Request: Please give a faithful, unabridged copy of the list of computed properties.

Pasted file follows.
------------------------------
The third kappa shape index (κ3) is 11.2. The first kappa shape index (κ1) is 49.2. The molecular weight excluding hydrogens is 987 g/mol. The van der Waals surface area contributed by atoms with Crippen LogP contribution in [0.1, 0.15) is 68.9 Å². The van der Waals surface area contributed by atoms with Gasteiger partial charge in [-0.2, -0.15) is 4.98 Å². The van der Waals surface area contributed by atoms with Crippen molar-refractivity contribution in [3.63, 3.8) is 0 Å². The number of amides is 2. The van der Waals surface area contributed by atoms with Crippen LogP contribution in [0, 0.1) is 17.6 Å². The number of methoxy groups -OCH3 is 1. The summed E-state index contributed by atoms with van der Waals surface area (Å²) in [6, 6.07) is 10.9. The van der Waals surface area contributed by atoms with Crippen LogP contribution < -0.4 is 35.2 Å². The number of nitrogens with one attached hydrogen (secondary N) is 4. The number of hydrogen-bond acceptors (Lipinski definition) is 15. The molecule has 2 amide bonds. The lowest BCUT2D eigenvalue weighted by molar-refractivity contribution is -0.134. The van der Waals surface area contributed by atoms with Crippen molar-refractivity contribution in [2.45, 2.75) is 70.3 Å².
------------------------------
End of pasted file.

The third kappa shape index (κ3) is 11.2. The first kappa shape index (κ1) is 49.2. The molecular weight excluding hydrogens is 987 g/mol. The van der Waals surface area contributed by atoms with Crippen LogP contribution in [0.1, 0.15) is 68.9 Å². The van der Waals surface area contributed by atoms with Gasteiger partial charge in [-0.2, -0.15) is 4.98 Å². The van der Waals surface area contributed by atoms with Crippen molar-refractivity contribution in [3.63, 3.8) is 0 Å². The number of amides is 2. The van der Waals surface area contributed by atoms with Crippen LogP contribution in [0, 0.1) is 17.6 Å². The number of methoxy groups -OCH3 is 1. The summed E-state index contributed by atoms with van der Waals surface area (Å²) in [6, 6.07) is 10.9. The van der Waals surface area contributed by atoms with Crippen LogP contribution < -0.4 is 35.2 Å². The number of nitrogens with one attached hydrogen (secondary N) is 4. The number of hydrogen-bond acceptors (Lipinski definition) is 15. The molecule has 2 amide bonds. The lowest BCUT2D eigenvalue weighted by molar-refractivity contribution is -0.134. The van der Waals surface area contributed by atoms with Crippen molar-refractivity contribution in [2.45, 2.75) is 70.3 Å².